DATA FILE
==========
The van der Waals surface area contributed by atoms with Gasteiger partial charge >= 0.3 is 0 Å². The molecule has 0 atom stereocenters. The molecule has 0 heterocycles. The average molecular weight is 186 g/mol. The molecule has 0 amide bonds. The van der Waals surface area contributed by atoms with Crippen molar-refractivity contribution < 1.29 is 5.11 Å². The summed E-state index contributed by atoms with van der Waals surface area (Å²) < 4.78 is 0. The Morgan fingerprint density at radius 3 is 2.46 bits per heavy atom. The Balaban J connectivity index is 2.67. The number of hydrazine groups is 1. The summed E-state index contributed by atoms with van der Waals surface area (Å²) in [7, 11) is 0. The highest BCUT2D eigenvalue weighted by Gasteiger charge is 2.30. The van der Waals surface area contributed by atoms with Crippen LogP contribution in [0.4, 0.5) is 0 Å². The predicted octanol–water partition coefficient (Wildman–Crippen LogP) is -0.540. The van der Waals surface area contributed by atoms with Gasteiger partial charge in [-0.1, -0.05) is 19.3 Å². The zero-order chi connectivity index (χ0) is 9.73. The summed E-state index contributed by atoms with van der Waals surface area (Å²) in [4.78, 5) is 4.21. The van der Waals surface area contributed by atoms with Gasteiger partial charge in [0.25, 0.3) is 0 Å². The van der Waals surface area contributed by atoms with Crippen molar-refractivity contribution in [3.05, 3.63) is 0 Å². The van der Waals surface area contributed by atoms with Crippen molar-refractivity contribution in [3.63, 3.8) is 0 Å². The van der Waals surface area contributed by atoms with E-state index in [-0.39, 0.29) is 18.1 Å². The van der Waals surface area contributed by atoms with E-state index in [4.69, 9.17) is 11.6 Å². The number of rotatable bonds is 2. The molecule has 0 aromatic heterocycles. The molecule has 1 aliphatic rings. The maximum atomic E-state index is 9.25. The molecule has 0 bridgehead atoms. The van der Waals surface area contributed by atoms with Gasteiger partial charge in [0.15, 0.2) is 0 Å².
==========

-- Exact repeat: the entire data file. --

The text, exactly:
The van der Waals surface area contributed by atoms with Gasteiger partial charge >= 0.3 is 0 Å². The molecule has 0 atom stereocenters. The molecule has 0 heterocycles. The average molecular weight is 186 g/mol. The molecule has 0 amide bonds. The van der Waals surface area contributed by atoms with Crippen molar-refractivity contribution < 1.29 is 5.11 Å². The summed E-state index contributed by atoms with van der Waals surface area (Å²) < 4.78 is 0. The Morgan fingerprint density at radius 3 is 2.46 bits per heavy atom. The Balaban J connectivity index is 2.67. The number of hydrazine groups is 1. The summed E-state index contributed by atoms with van der Waals surface area (Å²) in [7, 11) is 0. The highest BCUT2D eigenvalue weighted by Gasteiger charge is 2.30. The van der Waals surface area contributed by atoms with Crippen LogP contribution in [0.4, 0.5) is 0 Å². The predicted octanol–water partition coefficient (Wildman–Crippen LogP) is -0.540. The van der Waals surface area contributed by atoms with Gasteiger partial charge in [-0.1, -0.05) is 19.3 Å². The zero-order chi connectivity index (χ0) is 9.73. The summed E-state index contributed by atoms with van der Waals surface area (Å²) in [4.78, 5) is 4.21. The van der Waals surface area contributed by atoms with Gasteiger partial charge in [0.25, 0.3) is 0 Å². The van der Waals surface area contributed by atoms with Crippen molar-refractivity contribution in [3.05, 3.63) is 0 Å². The van der Waals surface area contributed by atoms with Crippen molar-refractivity contribution in [3.63, 3.8) is 0 Å². The van der Waals surface area contributed by atoms with E-state index in [-0.39, 0.29) is 18.1 Å². The van der Waals surface area contributed by atoms with E-state index in [4.69, 9.17) is 11.6 Å². The number of rotatable bonds is 2. The molecule has 0 aromatic heterocycles. The molecule has 1 aliphatic rings. The maximum atomic E-state index is 9.25. The molecule has 0 bridgehead atoms. The van der Waals surface area contributed by atoms with Gasteiger partial charge in [0.15, 0.2) is 0 Å².